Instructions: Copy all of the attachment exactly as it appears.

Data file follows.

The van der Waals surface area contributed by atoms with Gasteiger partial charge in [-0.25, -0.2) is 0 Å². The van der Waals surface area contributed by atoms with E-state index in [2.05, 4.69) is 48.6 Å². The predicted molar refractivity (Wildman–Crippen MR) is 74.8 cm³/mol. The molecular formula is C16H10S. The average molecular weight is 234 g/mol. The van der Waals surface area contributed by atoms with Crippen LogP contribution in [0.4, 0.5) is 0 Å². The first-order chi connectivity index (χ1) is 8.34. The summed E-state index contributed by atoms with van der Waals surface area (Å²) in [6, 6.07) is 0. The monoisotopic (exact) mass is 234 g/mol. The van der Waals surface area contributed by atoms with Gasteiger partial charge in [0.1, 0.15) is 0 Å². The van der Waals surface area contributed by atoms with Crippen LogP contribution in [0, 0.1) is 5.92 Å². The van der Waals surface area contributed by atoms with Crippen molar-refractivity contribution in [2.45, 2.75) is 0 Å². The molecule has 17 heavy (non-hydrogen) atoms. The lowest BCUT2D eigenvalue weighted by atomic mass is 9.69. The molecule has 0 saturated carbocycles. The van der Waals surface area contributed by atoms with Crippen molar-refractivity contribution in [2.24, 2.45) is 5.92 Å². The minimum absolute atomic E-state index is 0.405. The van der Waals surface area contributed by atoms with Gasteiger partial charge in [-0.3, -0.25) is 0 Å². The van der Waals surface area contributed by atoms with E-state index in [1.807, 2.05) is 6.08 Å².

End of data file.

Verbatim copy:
The van der Waals surface area contributed by atoms with Gasteiger partial charge in [-0.25, -0.2) is 0 Å². The van der Waals surface area contributed by atoms with E-state index in [2.05, 4.69) is 48.6 Å². The predicted molar refractivity (Wildman–Crippen MR) is 74.8 cm³/mol. The molecular formula is C16H10S. The average molecular weight is 234 g/mol. The van der Waals surface area contributed by atoms with Crippen LogP contribution in [0.4, 0.5) is 0 Å². The first-order chi connectivity index (χ1) is 8.34. The summed E-state index contributed by atoms with van der Waals surface area (Å²) in [6, 6.07) is 0. The monoisotopic (exact) mass is 234 g/mol. The van der Waals surface area contributed by atoms with Gasteiger partial charge in [0.1, 0.15) is 0 Å². The van der Waals surface area contributed by atoms with Crippen LogP contribution in [0, 0.1) is 5.92 Å². The van der Waals surface area contributed by atoms with Crippen molar-refractivity contribution in [2.45, 2.75) is 0 Å². The molecule has 17 heavy (non-hydrogen) atoms. The lowest BCUT2D eigenvalue weighted by atomic mass is 9.69. The molecule has 0 saturated carbocycles. The van der Waals surface area contributed by atoms with Crippen molar-refractivity contribution in [2.24, 2.45) is 5.92 Å². The minimum absolute atomic E-state index is 0.405. The van der Waals surface area contributed by atoms with Gasteiger partial charge in [-0.3, -0.25) is 0 Å². The van der Waals surface area contributed by atoms with E-state index in [1.807, 2.05) is 6.08 Å².